Nurture Your Subordinates
The recent blind spot over bonuses on Wall Street likely stemmed from a number of causes. Over the long term, culture, habit, and stress combined to dull awareness of one's environment and even to erode one's character.
Institutional rites of passage form permanent scar tissue in young executives. In the military for instance, by the time one has finished command as a lieutenant colonel or commander, loyalty to the service is deeply ingrained. One never sees much discussion of this attribute as a professional value. However, collective loyalty creates a strong sense of cohesion that underlies resistance to new ideas offered from outside of the institution. Professional culture -- in particular institutional incentives -- also play a role.
Systems of reward like bonuses become statements of the individual's value to the institution. Formally and informally, they become the measure of one's standing in the trade. If that pattern continues across generations of newcomers, it creates an implicit yet dominant cultural norm. The imprinting becomes especially strong if the apocryphal lore of the organization honors the practice. Add one more element to the mix, and perspective and character can begin to erode.
The impact of prolonged stress over time can provide a catalyst that leads to "blindness." With senior military officers, the erosion of personal awareness and sensitivity to environment begins with a laudable personal investment in performance of duty and selfless service. But over a long career, with the tremendous stresses of continuous competition, and the sacrifices of many more seven-day weeks than not, a curious susceptibility to self-indulgence can set in. Being appreciated for having performed well can become more about self than service. Tell tale signs emerge over time. They include a pattern of explosive temper and treating subordinates abusively, reacting to new ideas as an annoyance, and a tendency to assume personal ownership of the perquisites of office. These indicators warn that a senior leader may be losing his balance.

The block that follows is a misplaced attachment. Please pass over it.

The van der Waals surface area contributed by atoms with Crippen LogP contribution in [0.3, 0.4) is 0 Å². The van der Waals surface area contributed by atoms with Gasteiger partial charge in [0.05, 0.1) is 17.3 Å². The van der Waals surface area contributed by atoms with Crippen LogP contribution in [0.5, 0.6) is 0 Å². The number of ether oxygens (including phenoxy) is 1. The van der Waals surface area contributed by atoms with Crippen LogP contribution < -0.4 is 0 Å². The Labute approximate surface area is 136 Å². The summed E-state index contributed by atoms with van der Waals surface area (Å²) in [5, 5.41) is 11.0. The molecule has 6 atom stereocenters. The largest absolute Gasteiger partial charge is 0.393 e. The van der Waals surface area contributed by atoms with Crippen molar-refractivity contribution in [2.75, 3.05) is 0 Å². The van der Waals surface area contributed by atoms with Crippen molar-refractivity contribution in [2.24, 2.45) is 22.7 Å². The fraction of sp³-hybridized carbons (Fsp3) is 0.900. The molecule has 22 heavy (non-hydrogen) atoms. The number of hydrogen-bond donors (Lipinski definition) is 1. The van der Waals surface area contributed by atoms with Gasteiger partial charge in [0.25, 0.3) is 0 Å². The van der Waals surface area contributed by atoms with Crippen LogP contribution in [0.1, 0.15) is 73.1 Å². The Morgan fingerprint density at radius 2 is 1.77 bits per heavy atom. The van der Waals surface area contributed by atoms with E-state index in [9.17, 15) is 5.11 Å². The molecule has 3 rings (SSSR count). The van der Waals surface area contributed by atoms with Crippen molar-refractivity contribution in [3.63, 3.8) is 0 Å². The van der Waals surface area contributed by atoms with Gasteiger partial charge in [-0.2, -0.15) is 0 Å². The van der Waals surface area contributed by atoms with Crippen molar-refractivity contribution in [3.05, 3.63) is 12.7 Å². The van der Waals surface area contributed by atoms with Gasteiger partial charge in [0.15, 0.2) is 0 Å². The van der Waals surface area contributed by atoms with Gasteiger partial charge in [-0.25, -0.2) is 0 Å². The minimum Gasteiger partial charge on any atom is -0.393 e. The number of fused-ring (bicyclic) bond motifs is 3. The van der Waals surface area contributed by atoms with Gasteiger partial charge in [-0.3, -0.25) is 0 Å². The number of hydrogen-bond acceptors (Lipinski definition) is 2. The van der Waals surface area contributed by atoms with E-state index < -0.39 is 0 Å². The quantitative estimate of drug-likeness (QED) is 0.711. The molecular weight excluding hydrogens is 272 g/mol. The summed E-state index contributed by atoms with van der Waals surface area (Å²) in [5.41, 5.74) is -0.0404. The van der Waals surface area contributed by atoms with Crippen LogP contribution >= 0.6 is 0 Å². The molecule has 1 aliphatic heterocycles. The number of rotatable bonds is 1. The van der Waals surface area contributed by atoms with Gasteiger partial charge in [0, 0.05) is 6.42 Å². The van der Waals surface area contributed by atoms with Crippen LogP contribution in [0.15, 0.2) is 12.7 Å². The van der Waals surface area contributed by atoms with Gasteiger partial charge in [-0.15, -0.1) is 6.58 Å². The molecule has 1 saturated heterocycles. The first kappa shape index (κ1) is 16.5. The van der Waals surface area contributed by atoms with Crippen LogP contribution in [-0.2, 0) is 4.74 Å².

With three simple techniques, senior leaders can prevent the slide to egocentrism and self-indulgence that often leads to "blindness."
First, genuinely nurture the energy of subordinates. Make vacations mandatory- two weeks, twice a year. If the firm, the department, or the unit cannot operate for two weeks without their supervisor, he has not properly developed his team. Constantly look for the signs of stress and pull players off line for a breather when despite their denial, they show signs of needing it.
Second, foster in one's personal staff, the drivers, clerical personnel, executive assistant, and chief of staff a confidence that when they are uneasy about some action or policy, they can without prejudice state their view and know that the boss will listen -- and listen well. Coming from a very junior subordinate the statement, "Sir, I'm not sure this is the way we should go" has helped many a leader take a second look and avoid crucial mistakes.
Lastly, personally conduct a program to mentor subordinates to bring them up in the trade. Senior leaders of every stripe should personally plan and run activities focused on developing their subordinates to take their place. To nurture in them the attitudes and skills they will need when they take over the firm or unit, leaders must share with their potential successors how the tough decisions are made and how to deal with the pressures and dilemmas of office. Bonuses cannot develop value-based leaders; that process of growth in an organization takes concerted, personal investment from the top.
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